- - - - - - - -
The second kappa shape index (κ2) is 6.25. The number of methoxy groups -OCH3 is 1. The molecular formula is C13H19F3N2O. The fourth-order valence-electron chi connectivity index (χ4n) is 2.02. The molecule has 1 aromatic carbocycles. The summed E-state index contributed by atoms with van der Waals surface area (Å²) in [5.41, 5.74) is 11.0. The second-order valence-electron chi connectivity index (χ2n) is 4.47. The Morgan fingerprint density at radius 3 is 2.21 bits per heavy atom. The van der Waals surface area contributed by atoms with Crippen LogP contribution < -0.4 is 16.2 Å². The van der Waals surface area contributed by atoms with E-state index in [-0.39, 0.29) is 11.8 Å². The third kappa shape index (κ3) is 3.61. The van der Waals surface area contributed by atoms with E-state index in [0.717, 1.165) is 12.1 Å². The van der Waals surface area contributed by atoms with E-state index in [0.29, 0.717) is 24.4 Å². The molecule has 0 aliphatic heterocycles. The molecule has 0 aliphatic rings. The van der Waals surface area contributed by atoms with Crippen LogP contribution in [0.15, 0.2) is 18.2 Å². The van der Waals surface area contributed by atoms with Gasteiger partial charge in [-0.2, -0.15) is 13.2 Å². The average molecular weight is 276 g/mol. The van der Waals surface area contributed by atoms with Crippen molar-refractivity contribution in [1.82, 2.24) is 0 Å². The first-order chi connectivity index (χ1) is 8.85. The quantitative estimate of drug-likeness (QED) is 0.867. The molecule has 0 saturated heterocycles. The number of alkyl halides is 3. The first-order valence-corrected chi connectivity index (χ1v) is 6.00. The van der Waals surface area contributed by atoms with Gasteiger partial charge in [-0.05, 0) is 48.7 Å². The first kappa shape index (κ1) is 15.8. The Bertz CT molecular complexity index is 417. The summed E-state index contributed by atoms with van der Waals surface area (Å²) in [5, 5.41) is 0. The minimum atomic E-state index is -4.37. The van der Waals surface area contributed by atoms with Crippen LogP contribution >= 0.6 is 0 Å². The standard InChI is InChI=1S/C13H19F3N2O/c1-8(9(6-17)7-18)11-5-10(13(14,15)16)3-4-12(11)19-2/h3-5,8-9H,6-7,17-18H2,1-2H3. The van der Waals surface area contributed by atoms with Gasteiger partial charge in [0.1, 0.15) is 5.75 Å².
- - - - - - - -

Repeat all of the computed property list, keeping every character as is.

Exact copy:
The second kappa shape index (κ2) is 6.25. The number of methoxy groups -OCH3 is 1. The molecular formula is C13H19F3N2O. The fourth-order valence-electron chi connectivity index (χ4n) is 2.02. The molecule has 1 aromatic carbocycles. The summed E-state index contributed by atoms with van der Waals surface area (Å²) in [5.41, 5.74) is 11.0. The second-order valence-electron chi connectivity index (χ2n) is 4.47. The Morgan fingerprint density at radius 3 is 2.21 bits per heavy atom. The van der Waals surface area contributed by atoms with Crippen LogP contribution < -0.4 is 16.2 Å². The van der Waals surface area contributed by atoms with E-state index in [-0.39, 0.29) is 11.8 Å². The third kappa shape index (κ3) is 3.61. The van der Waals surface area contributed by atoms with E-state index in [0.717, 1.165) is 12.1 Å². The van der Waals surface area contributed by atoms with E-state index in [0.29, 0.717) is 24.4 Å². The molecule has 0 aliphatic heterocycles. The molecule has 0 aliphatic rings. The van der Waals surface area contributed by atoms with Crippen LogP contribution in [0.15, 0.2) is 18.2 Å². The van der Waals surface area contributed by atoms with Gasteiger partial charge in [-0.2, -0.15) is 13.2 Å². The average molecular weight is 276 g/mol. The van der Waals surface area contributed by atoms with Crippen molar-refractivity contribution in [1.82, 2.24) is 0 Å². The first-order chi connectivity index (χ1) is 8.85. The quantitative estimate of drug-likeness (QED) is 0.867. The molecule has 0 saturated heterocycles. The number of alkyl halides is 3. The first-order valence-corrected chi connectivity index (χ1v) is 6.00. The van der Waals surface area contributed by atoms with Gasteiger partial charge in [-0.05, 0) is 48.7 Å². The first kappa shape index (κ1) is 15.8. The Bertz CT molecular complexity index is 417. The summed E-state index contributed by atoms with van der Waals surface area (Å²) in [5, 5.41) is 0. The minimum atomic E-state index is -4.37. The van der Waals surface area contributed by atoms with Crippen LogP contribution >= 0.6 is 0 Å². The standard InChI is InChI=1S/C13H19F3N2O/c1-8(9(6-17)7-18)11-5-10(13(14,15)16)3-4-12(11)19-2/h3-5,8-9H,6-7,17-18H2,1-2H3. The van der Waals surface area contributed by atoms with Gasteiger partial charge in [0.1, 0.15) is 5.75 Å².